Children of Men
Director : Alfonso Cuarón
Screenplay : Alfonso Cuarón & Timothy J. Sexton and David Arata and Mark Fergus & Hawk Ostby (based on the novel by P.D. James)
MPAA Rating : R
Year of Release : 2006
Stars : Clive Owen (Theodore Faron), Julianne Moore (Julian Taylor), Chiwetel Ejiofor (Luke), Charlie Hunnam (Patric), Danny Huston (Nigel), Claire-Hope Ashitey (Kee), Peter Mullan (Syd), Pam Ferris (Miriam), Michael Caine (Jasper Palmer)
Children of Men posits a frightening near future in which the world is collapsing because women have become inexplicably barren. Terrified by the prospect of their own extinction, the human race has turned on itself, resulting in societies around the world burning themselves to the ground in a panic. The only country still standing is Great Britain, and it is teetering on the dangerous edge of oblivion. Grayish images of illegal aliens in cages, paramilitary police patrolling the streets, and decaying buildings plastered with graffiti and littered with garbage are unsettling corollaries to much of what we see on cable news every day--today’s wounds festering out of control.
Based on the novel by P.D. James, Children of Men is a rare futuristic thriller that strikes deep at the heart of current problems. Considering recent worldwide population numbers, there is no shortage of fertility, but there is a horrifying shortage of peace, understanding, and general good will. The idea of the world spinning out of control is all too real right now, and infertility works as a startling metaphor for the true end of innocence (the film opens with world’s youngest person, an 18-year-old Brazilian, having recently been knifed to death for refusing to sign an autograph). Not since Stanley Kubrick’s A Clockwork Orange (1971) envisaged a rotting future of teen-gang ultraviolence has a film so thoroughly and successfully imagined a dystopia right around the corner.
The film’s central character is Theo (Clive Owne), a one-time activist who has since slumped into a vague stupor of lethargy. He is shaken back to life when his ex-wife, Julian (Julianne Moore), a still-committed and wanted political activist, suddenly appears and asks him to help her ferry a young woman named Kee (Claire-Hope Ashitey) to the coast past governmental checkpoints. Unbeknownst to Theo, Kee is pregnant, the first woman in the world to be in that state in 18 years. Thus, she becomes a pawn in a game with life-and-death consequences, with Theo trying to get her into the hands of a benevolent, but potentially nonexistent group known as The Human Project while others try to use her to give credence to their political uprising.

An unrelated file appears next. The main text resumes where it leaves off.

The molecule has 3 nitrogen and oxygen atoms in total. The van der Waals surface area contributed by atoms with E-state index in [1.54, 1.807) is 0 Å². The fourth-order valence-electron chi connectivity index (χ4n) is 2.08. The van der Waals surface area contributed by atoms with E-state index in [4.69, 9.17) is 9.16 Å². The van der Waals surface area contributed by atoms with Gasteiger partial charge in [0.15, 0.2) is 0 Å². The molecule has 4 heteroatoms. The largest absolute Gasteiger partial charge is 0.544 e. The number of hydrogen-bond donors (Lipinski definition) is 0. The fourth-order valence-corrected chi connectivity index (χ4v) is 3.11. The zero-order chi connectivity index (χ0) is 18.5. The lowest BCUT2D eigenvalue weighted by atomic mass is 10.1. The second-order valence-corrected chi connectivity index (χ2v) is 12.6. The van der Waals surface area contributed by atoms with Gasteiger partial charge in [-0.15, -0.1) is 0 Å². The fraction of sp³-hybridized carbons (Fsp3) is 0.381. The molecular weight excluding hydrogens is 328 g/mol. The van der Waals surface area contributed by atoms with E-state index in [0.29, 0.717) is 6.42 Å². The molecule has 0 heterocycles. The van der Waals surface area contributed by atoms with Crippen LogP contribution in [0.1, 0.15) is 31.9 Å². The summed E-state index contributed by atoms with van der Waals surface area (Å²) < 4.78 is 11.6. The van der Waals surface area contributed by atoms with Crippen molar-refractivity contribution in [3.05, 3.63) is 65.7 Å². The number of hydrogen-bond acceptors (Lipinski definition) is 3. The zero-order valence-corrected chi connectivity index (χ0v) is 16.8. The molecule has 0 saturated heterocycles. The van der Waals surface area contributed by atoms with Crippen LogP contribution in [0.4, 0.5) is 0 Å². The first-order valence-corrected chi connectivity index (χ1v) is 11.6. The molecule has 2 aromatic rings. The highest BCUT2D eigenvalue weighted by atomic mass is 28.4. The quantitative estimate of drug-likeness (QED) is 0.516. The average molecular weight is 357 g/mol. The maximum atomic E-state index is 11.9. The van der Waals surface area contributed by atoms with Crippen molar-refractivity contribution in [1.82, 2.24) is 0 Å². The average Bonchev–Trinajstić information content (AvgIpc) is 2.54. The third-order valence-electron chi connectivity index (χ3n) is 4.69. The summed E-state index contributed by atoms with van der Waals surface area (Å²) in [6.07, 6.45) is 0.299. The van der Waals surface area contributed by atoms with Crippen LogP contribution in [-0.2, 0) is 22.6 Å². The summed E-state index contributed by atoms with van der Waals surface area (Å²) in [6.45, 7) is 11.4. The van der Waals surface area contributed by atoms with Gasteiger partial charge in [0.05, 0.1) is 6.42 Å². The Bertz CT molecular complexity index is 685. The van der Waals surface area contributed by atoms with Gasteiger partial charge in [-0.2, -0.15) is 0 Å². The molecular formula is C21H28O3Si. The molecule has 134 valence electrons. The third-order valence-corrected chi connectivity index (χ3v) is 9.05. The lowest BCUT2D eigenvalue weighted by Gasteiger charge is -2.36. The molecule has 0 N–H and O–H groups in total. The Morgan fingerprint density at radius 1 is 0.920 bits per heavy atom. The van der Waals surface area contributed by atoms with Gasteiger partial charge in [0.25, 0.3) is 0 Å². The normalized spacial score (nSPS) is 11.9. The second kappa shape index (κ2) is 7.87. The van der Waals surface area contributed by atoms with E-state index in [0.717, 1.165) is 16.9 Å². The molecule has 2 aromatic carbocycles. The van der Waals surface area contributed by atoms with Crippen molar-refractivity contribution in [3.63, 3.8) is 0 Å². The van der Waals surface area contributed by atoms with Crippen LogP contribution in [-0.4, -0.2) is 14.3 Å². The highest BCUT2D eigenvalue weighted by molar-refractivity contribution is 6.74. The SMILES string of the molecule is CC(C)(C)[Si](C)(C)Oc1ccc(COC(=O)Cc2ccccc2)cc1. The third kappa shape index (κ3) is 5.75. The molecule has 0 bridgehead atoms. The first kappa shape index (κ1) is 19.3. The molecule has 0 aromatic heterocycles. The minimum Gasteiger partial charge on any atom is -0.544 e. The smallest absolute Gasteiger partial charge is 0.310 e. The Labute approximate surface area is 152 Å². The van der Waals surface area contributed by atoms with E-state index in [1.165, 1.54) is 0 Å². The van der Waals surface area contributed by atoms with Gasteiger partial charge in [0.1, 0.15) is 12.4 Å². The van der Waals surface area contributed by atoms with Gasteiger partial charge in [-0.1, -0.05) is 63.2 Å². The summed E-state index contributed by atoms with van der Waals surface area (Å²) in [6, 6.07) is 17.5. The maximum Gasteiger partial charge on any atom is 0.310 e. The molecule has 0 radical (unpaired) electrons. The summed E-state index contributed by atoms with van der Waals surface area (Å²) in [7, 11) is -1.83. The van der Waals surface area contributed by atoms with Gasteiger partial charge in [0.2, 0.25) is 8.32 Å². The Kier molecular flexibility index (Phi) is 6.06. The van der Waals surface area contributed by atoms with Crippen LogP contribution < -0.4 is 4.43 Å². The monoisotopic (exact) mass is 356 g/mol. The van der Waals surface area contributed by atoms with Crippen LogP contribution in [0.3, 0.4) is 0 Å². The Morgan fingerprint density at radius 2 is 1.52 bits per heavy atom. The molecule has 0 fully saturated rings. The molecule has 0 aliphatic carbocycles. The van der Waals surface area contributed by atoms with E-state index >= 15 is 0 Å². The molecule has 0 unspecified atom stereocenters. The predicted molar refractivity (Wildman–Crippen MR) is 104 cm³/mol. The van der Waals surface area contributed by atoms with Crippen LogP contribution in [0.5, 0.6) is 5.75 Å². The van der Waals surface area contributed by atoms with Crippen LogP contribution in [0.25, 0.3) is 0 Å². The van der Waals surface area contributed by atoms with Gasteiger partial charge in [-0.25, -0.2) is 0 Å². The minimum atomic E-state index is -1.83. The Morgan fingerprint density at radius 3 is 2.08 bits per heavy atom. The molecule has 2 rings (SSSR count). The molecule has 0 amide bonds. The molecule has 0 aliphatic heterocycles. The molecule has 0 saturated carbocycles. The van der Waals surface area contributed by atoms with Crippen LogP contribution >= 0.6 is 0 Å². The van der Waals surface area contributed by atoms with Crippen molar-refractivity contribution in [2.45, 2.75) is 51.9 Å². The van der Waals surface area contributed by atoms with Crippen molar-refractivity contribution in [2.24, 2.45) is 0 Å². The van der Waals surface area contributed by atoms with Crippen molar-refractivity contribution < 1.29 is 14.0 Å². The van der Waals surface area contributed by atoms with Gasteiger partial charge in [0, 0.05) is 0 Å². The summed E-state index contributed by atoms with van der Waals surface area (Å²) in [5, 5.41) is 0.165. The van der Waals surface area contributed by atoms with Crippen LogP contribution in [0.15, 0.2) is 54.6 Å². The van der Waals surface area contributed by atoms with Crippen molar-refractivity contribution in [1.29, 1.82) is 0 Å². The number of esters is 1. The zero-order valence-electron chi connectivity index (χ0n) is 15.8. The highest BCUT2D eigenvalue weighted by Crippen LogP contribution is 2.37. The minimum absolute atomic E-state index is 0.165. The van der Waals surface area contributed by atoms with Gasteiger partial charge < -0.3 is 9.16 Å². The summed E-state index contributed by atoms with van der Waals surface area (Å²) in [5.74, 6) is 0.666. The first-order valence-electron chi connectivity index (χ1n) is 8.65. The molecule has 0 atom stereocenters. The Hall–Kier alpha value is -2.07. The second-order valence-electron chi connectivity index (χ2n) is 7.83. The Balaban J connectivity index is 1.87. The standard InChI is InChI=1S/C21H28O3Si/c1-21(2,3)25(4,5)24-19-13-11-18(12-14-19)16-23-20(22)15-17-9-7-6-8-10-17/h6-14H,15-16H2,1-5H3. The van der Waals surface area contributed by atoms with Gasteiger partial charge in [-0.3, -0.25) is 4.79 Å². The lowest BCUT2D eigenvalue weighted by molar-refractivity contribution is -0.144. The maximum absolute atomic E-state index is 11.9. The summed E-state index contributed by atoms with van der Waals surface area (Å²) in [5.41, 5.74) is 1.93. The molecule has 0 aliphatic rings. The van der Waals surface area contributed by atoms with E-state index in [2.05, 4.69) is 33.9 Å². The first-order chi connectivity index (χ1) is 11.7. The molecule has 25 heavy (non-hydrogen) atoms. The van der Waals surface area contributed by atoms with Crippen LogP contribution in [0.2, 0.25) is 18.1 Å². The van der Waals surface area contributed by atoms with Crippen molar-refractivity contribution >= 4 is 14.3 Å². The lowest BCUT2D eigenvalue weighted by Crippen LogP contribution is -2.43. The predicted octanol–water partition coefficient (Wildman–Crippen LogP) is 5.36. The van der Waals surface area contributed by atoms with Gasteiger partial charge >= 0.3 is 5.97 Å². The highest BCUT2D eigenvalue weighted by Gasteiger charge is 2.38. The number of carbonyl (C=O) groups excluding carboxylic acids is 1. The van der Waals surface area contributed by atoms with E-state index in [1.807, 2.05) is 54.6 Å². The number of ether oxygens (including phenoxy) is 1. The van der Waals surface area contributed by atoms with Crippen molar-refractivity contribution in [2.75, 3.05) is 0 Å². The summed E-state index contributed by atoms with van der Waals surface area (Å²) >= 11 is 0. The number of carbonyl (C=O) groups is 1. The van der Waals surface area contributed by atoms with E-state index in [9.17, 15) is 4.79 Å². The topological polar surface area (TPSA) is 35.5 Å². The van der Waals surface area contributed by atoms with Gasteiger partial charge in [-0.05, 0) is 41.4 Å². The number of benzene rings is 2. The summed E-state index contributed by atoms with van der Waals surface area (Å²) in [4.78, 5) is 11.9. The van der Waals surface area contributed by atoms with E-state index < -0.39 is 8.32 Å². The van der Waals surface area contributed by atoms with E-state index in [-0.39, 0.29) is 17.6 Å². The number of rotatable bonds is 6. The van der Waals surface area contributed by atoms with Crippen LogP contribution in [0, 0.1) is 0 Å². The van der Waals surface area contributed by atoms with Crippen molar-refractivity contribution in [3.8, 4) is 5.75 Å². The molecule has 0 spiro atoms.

Children of Men was directed by Alfonso Cuarón, who had the art house hit Y tu mamá también in 2001 and solidified his standing in the international film community with the best of the Harry Potter series, 2004’s Harry Potter and the Prisoner of Azkaban. He is as comfortable with intimate drama as he is with special-effects-laden action sequences, and he also brings a much needed sense of humor to the material without cheapening it or losing the intensity (his first film, 1991’s Sólo con tu pareja, was an attempt to update the screwball genre). There are several sequences in the film, including a chase involving characters pushing a stalled car and just about any scene with Michael Caine as Jasper, a former political cartoonist turned hippie recluse, that are light and funny, and their comfortable placement in a film that is otherwise frighteningly grim speaks to Cuarón’s ability to juggle tones.
The film as a whole also speaks to Cuarón’s impressive visual dexterity. Along with his frequent cinematographer Emmanuel Lubezki (who recently shot Terence Malick’s elegiac The New World), Cuarón put together several extended sequences that appear to run for 10 minutes or more without a single edit. And these are not simple set-ups, but complex action sequences, including a jarring and violent car chase in which the camera swoops in and out of a speeding car, shaking in you-are-there vérite fashion while also gliding with a fluid sense of artistry that leaves you breathless. Ditto for another lengthy scene near the end in which Theo navigates an urban warzone gun battle between government soldiers and resistance fighters while trying to find Kee in a crumbling apartment tower.
Of course, these scenes would be little more than technical wizardry were they not grounded in such a palpable sense of time and place and a narrative urgency that keeps your eyes glued to the screen and your mind racing. If Children of Men sometimes oversteps in its political imagery, perhaps pushing current issues a little too pressingly, it never feels anything less than enthralling. Its portrait of the world in collapse is visceral and memorable and will make all those shaky images of violent aftermath on current news programs that we want so desperately to brush away resonate with a newfound fear of the inevitable.
Copyright ©2007 James Kendrick
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All images copyright ©2006 Universal Pictures